A review on Pakistani Classic Comedy Drama TV series, Taleem-e-Balighan aka Education for Adults (1956/66 and 1973). In 1966, it’s Production House and its Distributor is PTV Network (Lahore Studio) and PTV Network (Karachi Studio) in 1973.
- Directed by Agha Nasir
- Written by Khawaja Moinuddin
- Lighting by M. Sabir and Javid Iqbal
- Makeup by Afzal Ahmed & Zahid Sheikh
- Production Design by Badar-Ul-Islam Syed
Taleem-e-Balighan aired on PTV Network in 1966. In total, it consists of 02 episodes. This limited TV series was originally written for the Radio Pakistan in 1956 before the introduction of TV broadcasts in Pakistan in November 1964. This classic TV series is a social satire theatre play shot for TV as a mini-series.
It is based on Mohammad Ali Jinnah’s or Quaid-e-Azam’s three principles of ‘unity, faith and discipline’, which became an inspiring and effective slogan for the Muslim masses during the Pakistan Movement days around 1947.
Taleem-e-Balighan’s remake was directed & produced in 1973*. The late actor, Qazi Wajid is the only returning star who plays the role of the Maulvi Sahab in it. It was telecasted as one-episode TV serial.
This two-episode mini-series is considered a classic by some of the critics.
*The given year is not confirmed.
+ Main Cast
- Mahmood Ali as Maulvi Sahib
- Qazi Wajid as Hajab (Barber)
- Subhani Ba Yunus as Qasab (Butcher)
+ Supporting Cast
- Qasim Jalali as Dhobi (Student) #3
- Bakhtiar Ahmad as Victoria Wala (Student) #4
- Sheikh Mahmood as Malwari (Student) #5
- Sheikh Ali Ahmed as Doodh Wala (Student) #6
- Razia Sultana as Maulvi Sahib’s Wife (Voice)
+ Crew (Remake)
- Directed & Produced by Tasneem Aslam
- Written by Khawaja Moinuddin
- Title Graphics by PTV Studio (KHI)
- Makeup by Aijaz Khan, Shakir Ahmed & Imran Ahmed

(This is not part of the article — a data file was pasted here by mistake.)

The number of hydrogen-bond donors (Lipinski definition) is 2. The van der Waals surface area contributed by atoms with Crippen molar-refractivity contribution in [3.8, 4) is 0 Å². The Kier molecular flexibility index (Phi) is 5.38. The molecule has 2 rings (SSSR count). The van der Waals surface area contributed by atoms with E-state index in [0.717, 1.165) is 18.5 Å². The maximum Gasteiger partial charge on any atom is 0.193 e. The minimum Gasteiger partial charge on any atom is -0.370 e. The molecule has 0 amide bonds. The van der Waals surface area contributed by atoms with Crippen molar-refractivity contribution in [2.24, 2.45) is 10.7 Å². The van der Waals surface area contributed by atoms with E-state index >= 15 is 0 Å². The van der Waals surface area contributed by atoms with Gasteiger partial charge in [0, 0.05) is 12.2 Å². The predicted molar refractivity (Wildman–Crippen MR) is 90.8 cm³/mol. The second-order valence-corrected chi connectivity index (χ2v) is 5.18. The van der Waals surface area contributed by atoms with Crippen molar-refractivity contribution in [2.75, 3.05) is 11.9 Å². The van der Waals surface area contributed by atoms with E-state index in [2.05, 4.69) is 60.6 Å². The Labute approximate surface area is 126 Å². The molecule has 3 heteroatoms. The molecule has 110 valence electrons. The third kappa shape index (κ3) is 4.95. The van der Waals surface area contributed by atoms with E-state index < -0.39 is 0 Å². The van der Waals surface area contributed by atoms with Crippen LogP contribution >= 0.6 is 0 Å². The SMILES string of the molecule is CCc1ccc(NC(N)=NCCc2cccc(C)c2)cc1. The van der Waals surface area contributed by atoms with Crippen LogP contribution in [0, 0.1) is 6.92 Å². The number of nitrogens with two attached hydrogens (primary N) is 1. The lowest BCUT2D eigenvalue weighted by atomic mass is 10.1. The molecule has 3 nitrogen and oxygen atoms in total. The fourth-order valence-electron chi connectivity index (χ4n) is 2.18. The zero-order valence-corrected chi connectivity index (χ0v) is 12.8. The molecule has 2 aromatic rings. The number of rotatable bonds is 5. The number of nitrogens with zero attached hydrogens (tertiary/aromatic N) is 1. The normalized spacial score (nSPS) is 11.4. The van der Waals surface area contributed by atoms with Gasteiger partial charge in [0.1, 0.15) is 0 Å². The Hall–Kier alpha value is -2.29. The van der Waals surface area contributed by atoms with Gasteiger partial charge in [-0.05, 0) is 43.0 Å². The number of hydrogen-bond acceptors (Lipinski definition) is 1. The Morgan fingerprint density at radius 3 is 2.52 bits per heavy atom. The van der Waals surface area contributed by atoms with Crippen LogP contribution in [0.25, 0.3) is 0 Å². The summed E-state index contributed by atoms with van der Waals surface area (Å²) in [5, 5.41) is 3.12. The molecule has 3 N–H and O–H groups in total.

- Production Design by Munza Ejaz
+ Main Cast (Remake)
- Qazi Wajid as Maulvi Sahib
- Behroze Sabzwari as Hajab (Barber)
- Shahzad Raza as Qasab (Butcher)
+ Supporting Cast (Remake)
- Ayaz Khan as Shagird (Hot Tempered Student) #3
- Sajid Shah as Victoria Wala (Student) #4
- Ayum as Malwari (Student) #5
- Famid Ahmed Khan as Doodh Wala (Student) #6
- N/A as Maulvi Sahib’s Wife (Voice)
It focuses around a Madrassa (school) where adults are provided an education in a satirical and humorous environment.
+ High Points
i – The writing highlights Quaid-e-Azam’s three principles of ‘Faith, Unity and Discipline’. These three principles are shown through their respectable POV for the audience to understand of bringing the betterment of our educational system and social welfare from their current weak status to a successful rank of the country’s establishment. Its mild humor keeps the interest level of the audience at bay.
ii – A careful direction of photography is required for which scenes to be shot up close or from a medium angle. This helped in understanding that certain scene’s crucial moment or defining the features of a character, being described as untidy. The original TV series work is much superior.
iii – Subhani Ba Yunus as Butcher, plays as one of the best roles of a grown-up student. The number of times he is hit by the broom of his headmaster, no student is. His character’s realistic performance of agonizing in pain, laying out his dagger on being threatened and singing scenes, will definitely glue the attention of the viewers to their screens till the very end of this classic TV mini-series.
iv – Mahmood Ali as Maulvi Sahib, who is the teacher of these aged students. He plays as the most remarkable and the most memorable role of his career. Mahmood brings smiles on the viewers’ faces with his uncanny timing humor and utter nonsense examples on the unheard idioms that the Maulvi Sahib is unfamiliar of. Other Honorable Mentions: Qazi Wajid (as Barber).
v – The three lead stars for the original as well as the remake, attracts the viewers to watch this TV series in the first place.
vi – The songs are mesmerizing and good to listen to.
+ Low Points
i – Honestly, I had my expectations really high from this limited TV series. I read the praises a lot and wanted to know its specialty by finally watching it.
ii – The remake comes nowhere close to the original release’s success in almost every department, whether it is the cinematography or the performances.
Khawaja Moinuddin’s Taleem-e-Balighan, is one of the important works that is ever written for the silver screen.
Rate: 2.75 out of 5 stars